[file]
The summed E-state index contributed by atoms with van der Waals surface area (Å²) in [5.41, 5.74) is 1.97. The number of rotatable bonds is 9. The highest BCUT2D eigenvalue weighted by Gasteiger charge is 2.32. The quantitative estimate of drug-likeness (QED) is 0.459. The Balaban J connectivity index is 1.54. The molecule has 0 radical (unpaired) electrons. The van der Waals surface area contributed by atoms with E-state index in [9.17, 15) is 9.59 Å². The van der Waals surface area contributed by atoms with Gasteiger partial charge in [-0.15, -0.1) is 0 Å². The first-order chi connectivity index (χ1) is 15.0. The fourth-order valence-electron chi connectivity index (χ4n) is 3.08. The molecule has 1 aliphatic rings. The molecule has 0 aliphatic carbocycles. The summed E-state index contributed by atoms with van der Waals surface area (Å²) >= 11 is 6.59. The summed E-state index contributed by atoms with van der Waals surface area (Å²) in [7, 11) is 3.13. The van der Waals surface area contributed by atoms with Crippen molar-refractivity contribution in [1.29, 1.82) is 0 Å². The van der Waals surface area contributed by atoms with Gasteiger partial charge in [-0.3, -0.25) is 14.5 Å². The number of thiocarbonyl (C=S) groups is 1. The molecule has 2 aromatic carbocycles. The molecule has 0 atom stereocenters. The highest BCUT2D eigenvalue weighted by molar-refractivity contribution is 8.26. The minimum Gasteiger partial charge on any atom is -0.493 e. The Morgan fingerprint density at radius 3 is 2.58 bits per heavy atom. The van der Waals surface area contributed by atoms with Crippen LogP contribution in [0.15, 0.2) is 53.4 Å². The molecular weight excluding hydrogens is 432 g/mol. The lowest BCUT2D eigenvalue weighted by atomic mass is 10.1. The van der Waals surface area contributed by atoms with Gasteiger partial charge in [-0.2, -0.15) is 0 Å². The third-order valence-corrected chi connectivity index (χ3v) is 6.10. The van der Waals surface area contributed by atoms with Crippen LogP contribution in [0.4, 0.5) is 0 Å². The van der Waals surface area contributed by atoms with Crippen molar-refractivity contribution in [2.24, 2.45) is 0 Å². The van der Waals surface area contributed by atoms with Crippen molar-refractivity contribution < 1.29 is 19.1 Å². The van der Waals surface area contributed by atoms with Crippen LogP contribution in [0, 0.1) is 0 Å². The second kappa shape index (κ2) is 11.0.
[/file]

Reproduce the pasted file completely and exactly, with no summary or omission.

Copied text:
The summed E-state index contributed by atoms with van der Waals surface area (Å²) in [5.41, 5.74) is 1.97. The number of rotatable bonds is 9. The highest BCUT2D eigenvalue weighted by Gasteiger charge is 2.32. The quantitative estimate of drug-likeness (QED) is 0.459. The Balaban J connectivity index is 1.54. The molecule has 0 radical (unpaired) electrons. The van der Waals surface area contributed by atoms with E-state index in [9.17, 15) is 9.59 Å². The van der Waals surface area contributed by atoms with Gasteiger partial charge in [-0.15, -0.1) is 0 Å². The first-order chi connectivity index (χ1) is 15.0. The fourth-order valence-electron chi connectivity index (χ4n) is 3.08. The molecule has 1 aliphatic rings. The molecule has 0 aliphatic carbocycles. The summed E-state index contributed by atoms with van der Waals surface area (Å²) >= 11 is 6.59. The summed E-state index contributed by atoms with van der Waals surface area (Å²) in [7, 11) is 3.13. The van der Waals surface area contributed by atoms with Crippen molar-refractivity contribution in [1.29, 1.82) is 0 Å². The van der Waals surface area contributed by atoms with Gasteiger partial charge in [-0.3, -0.25) is 14.5 Å². The number of thiocarbonyl (C=S) groups is 1. The molecule has 2 aromatic carbocycles. The molecule has 0 atom stereocenters. The highest BCUT2D eigenvalue weighted by molar-refractivity contribution is 8.26. The minimum Gasteiger partial charge on any atom is -0.493 e. The Morgan fingerprint density at radius 3 is 2.58 bits per heavy atom. The van der Waals surface area contributed by atoms with Crippen LogP contribution in [0.15, 0.2) is 53.4 Å². The molecular weight excluding hydrogens is 432 g/mol. The lowest BCUT2D eigenvalue weighted by atomic mass is 10.1. The van der Waals surface area contributed by atoms with Gasteiger partial charge in [-0.2, -0.15) is 0 Å². The third-order valence-corrected chi connectivity index (χ3v) is 6.10. The van der Waals surface area contributed by atoms with Crippen LogP contribution in [0.4, 0.5) is 0 Å². The van der Waals surface area contributed by atoms with Crippen molar-refractivity contribution in [2.24, 2.45) is 0 Å². The van der Waals surface area contributed by atoms with Crippen molar-refractivity contribution < 1.29 is 19.1 Å². The van der Waals surface area contributed by atoms with Crippen LogP contribution in [0, 0.1) is 0 Å². The second kappa shape index (κ2) is 11.0.